Day 9 – Innsbruck
Was looking forward to this day immensely, largely because I had heard good things about Innsbruck, but also because we had a few decent climbs to tackle – and I was looking forward to enjoying that. We set off early from Lermoos and made our way to Ehrwald – the small town at the foot of our big climb into the plateau by the Zugspitze. The Zugspitze is Germany’s highest mountain, although 90% of it is in Austria – the side we are on.
The climb would take us up in between the 2 peaks (from the above picture), climbing further up into the Ehrwalder Alm – then along the plateau and finally down into the Inn valley and onto Innsbruck. At least we thought it would.
We hadn’t had any breakfast, dreadful prep, and so were tackling this on an empty stomach. As we cycled through Ehrwald I noticed a bike shop that was open – nothing is open in Austria on a Sunday… And so I thought we might get some gels there… And it was a good job we stopped there.
Meet Alex (above) – top bloke. Not only did he advise us (strong local knowledge), that once we had climbed 1000 metres the path would end and become a gravel trail – bad times. But he also advised that there were metres of snow up there. We would have been absolutely screwed… Also, and this is very important to me, he made us coffee – great coffee. He was just a lovely bloke and I really hope his fledgling (2 years) business works out for him. If you’re ever in the Tirol and fancy some mountain biking – then he is your man.
Furnished now with this info we were left in a bit of a jam as the only alternative route involved the Fernpass – which is effectively on a motorway, or at least a massively busy road – the main route from Germany to Italy. Alex came through again – ringing a mate who has a van. He then took us through the pass and deposited us at the other side. Fear not though – we still had plenty, and plenty steep, amount of climbing to do.
The climb of Nassereith, through Auschland and Dormitz was brutal. That’s always the problems with the back roads – gradients apparently are not a consideration. You can’t quite see it from the picture above – but this particular climb was torture – and chapeau to Matt for making it without a granny gear.
After this climb we literally had a 25 mile descent into the Inn valley and into Innsbruck. I’m no descender – and so don’t have much by way of photos, given my knuckles were white and gripping the brakes for every mile of it. Nonetheless it was a great reward for putting the effort in up the climb.
Here is some of Innsbruck – a lovely lovely city. I think we maybe didn’t experience the full vibe as it was a Sunday – and the tourists were out in force (I guess that included us) – nonetheless we had a good time here, on a city that is very pleasing on the eye.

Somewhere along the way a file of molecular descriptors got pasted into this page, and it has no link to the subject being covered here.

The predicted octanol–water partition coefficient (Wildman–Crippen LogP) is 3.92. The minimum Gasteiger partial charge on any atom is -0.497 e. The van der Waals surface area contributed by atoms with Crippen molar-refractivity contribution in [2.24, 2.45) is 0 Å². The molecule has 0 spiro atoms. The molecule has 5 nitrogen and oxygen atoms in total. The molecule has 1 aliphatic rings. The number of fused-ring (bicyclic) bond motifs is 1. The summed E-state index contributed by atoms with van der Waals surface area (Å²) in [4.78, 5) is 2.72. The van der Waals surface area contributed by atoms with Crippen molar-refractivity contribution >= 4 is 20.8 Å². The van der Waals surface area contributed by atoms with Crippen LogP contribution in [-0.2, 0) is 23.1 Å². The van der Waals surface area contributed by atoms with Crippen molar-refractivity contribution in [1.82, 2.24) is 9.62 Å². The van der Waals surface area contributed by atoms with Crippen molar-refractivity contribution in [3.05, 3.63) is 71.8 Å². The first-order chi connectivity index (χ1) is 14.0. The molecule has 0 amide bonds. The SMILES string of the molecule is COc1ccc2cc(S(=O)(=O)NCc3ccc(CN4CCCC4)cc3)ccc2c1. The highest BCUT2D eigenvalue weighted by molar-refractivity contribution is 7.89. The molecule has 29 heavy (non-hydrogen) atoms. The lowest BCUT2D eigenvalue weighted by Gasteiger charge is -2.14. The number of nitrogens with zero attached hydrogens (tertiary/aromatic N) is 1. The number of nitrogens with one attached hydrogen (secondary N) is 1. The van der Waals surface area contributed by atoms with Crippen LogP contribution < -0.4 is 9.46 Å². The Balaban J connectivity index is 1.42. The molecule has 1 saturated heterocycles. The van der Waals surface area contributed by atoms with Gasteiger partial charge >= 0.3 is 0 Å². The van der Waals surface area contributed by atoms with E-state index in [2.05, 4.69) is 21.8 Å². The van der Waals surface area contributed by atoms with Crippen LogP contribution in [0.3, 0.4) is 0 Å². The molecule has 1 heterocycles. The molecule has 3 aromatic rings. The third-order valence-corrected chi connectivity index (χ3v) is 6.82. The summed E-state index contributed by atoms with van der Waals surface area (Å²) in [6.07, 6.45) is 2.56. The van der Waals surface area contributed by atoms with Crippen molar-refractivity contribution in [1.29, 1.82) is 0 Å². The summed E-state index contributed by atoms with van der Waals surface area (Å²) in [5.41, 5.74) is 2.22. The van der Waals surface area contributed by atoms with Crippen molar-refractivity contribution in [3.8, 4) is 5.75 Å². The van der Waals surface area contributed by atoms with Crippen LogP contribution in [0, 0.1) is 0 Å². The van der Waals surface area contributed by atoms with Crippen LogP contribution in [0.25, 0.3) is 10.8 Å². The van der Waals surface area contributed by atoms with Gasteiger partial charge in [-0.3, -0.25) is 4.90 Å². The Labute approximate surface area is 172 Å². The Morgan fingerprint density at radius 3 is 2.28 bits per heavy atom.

Day 10 – Italia (Vipiteno Sterzing)
Today’s ride could be summed up in 2 words, up and down. The big challenge of the day was the Brenner Pass. The big reward, Italy and the dolomites – or at least that was the plan.
We got off early after a decent breakfast and set off for our 25 mile climb to the Brenner Pass.
Unlike the back roads, this road carried a decent amount of traffic and so was built to accommodate such (was probably the main road before the motorway). Gradients were manageable and we twisted and turned our way up the valley – tapping out a decent enough rhythm considering the weight we are carrying. It was cold, but it was dry and lovely.
Stopping for fuel in Steinach, around 15 miles in, the going was surprisingly good. Not easy, but were were getting there. As ever though there is frequently a sting in the tail of this climb and the last 4 miles were a tad brutal.
As demonstrated by Matt above.
However we made the pass in good time. And personally I’m pretty chuffed that a) we did a climb we had planned and b) we did the climb full stop.
Brenner is an odd odd place – and there can’t be many passes with outlet villages and bars and restaurants. I guess it’s like this as it’s a frontier – and perhaps historically these would have been duty free shops etc. Anyhow, we stopped for a beer an prepared for the 25 mile descent to Fortezza our planned destination for the night.
At this point the heavens opened (again), and to be honest it was absolutely miserable. This was really beginning to get to us, and to add insult to injury I punctured again, nearly coming off in a tunnel on the descent – terrifying…
We stopped in Vipiteno for a coffee/beer and decided to re-think everything. The forecast for the Dolomites for the next 2 days was awful – rain rain rain. Riding in it is just about manageable, but riding in it and camping in it is no good. So a total re-think was hashed.
We decided to go to Verona – as you do!!
Yes yes yes, this meant more trains – but we really both had had enough of bad weather – and so getting far enough South and away from the storms seemed to make sense. Also we get to see some famous Italian cities and I will relish that – finally, we can hopefully ride across Veneto in good weather and still make Venice as planned.
I have to say I’m a bit gutted to miss the Dolomites, but this part of Italy is awesome, and I know the cycling will be great, finally, it is dry.